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California attorney general sues to prevent Valero acquisition

MARTINEZ — California Attorney General Xavier Becerra is suing to prevent an oil company’s attempt to purchase a petroleum terminal in Martinez, a move that he said could drive up gas prices across the state.
Becerra on Thursday announced in San Francisco that he will file the action against Valero Energy Corp., which is attempting to buy the petroleum terminal from Plains All American Pipeline.
Becerra said the acquisition by Valero would mean the end to independent petroleum terminals in Northern California because refineries would own them all.
“If the final independent petroleum terminal is bought, suppliers can manipulate the market to dictate prices,” Becerra said, adding that the restricted competition could drive up prices in California, where they are already high.
Valero is trying to buy petroleum terminals in both Martinez and Richmond, but the motion for preliminary injunction that Becerra intends to block the purchase would only apply to the terminal in Martinez, according to Eleanor Blume, special assistant to the attorney general. Blume said the Martinez terminal is larger and more critical to California’s gas supply.
“We’re not trying to stop companies from doing business, we’re trying to protect consumers,” Becerra said.
According to Severin Borenstein, a professor of business administration and public policy at UC Berkeley’s Haas School of Business, California gas prices are high partly because of gas taxes and the cost of creating cleaner-burning fuel than is required in other states, but after accounting for those costs, there is a big differential between average California prices and other states that is hard to explain, particularly in recent years. He spoke at the press conference in San Francisco but is not involved directly with the action filed by the attorney general.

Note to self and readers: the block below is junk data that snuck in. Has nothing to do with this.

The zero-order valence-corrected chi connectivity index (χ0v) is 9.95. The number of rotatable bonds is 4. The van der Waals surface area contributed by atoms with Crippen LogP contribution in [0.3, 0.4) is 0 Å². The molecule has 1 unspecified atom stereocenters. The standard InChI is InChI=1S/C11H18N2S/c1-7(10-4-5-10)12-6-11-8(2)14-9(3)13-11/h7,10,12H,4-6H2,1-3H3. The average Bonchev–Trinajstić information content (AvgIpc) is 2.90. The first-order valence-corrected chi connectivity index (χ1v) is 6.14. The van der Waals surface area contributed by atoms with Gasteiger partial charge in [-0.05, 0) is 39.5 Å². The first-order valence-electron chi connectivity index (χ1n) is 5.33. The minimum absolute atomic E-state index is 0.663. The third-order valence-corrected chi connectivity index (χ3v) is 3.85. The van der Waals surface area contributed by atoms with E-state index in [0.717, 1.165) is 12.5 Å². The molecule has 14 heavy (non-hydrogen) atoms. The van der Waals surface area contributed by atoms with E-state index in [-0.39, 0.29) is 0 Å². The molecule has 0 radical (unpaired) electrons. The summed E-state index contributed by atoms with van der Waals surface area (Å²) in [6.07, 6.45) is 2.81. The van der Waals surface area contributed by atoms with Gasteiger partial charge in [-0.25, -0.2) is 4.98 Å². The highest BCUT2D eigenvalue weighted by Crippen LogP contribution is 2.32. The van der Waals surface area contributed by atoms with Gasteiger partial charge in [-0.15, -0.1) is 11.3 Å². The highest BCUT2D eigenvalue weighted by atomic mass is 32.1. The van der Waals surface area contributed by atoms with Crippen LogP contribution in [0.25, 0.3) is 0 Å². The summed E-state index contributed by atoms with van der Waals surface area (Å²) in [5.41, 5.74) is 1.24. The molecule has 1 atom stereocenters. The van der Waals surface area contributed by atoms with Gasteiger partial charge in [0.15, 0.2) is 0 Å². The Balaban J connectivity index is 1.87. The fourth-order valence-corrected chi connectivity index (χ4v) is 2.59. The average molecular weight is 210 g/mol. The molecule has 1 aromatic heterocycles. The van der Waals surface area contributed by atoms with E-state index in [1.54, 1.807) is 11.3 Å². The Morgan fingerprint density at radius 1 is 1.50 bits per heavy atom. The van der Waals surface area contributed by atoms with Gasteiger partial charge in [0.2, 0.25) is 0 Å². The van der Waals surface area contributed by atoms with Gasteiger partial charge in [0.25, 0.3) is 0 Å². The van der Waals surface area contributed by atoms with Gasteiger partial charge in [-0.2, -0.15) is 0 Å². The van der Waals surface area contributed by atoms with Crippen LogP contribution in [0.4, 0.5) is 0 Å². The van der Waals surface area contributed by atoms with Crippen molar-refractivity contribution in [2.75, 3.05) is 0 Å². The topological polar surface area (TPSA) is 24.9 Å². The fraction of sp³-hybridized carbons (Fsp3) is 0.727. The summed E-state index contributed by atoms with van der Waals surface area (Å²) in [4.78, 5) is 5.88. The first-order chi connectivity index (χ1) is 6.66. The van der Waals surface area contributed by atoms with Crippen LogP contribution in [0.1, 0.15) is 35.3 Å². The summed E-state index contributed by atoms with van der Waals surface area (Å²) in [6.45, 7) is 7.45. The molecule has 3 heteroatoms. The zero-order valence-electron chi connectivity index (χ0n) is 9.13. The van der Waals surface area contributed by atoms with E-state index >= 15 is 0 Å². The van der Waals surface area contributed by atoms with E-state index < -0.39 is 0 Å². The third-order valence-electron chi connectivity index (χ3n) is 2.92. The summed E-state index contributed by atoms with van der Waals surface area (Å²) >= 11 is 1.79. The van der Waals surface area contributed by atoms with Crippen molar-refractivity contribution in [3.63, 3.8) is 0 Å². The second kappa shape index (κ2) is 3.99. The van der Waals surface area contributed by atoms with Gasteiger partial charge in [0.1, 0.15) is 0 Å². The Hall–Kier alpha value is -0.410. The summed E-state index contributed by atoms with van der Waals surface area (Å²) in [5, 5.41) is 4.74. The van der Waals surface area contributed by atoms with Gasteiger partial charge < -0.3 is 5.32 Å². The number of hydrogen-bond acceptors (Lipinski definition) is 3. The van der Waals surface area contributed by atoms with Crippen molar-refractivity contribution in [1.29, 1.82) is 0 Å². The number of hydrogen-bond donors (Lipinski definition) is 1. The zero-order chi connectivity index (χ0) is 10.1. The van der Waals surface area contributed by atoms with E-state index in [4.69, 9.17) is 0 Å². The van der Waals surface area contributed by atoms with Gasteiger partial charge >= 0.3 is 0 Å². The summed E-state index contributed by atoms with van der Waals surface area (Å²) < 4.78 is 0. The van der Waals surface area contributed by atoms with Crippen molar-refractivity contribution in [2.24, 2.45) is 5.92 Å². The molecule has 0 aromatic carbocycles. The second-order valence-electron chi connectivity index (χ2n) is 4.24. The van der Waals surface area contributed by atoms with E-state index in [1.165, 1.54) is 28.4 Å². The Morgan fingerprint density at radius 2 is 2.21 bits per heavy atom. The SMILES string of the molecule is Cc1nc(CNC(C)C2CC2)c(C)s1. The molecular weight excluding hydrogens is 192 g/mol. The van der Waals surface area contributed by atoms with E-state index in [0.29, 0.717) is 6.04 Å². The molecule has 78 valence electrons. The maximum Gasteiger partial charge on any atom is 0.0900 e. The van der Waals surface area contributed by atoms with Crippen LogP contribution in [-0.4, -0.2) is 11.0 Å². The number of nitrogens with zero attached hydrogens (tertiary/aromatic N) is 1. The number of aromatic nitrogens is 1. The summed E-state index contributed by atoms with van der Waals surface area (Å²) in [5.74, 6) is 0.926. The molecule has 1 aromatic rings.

Gas prices tend to spike after problems like a refinery fire, such as the one at the Chevron refinery in Richmond in 2012, but whereas gas prices eventually receded after the spike following that one, they have remained high following a refinery fire at ExxonMobil in Torrance in 2015. Limiting competition could keep prices high, Borenstein said.
Representatives from Valero, which also operates a refinery in nearby Benicia, did not immediately respond to requests for comment.

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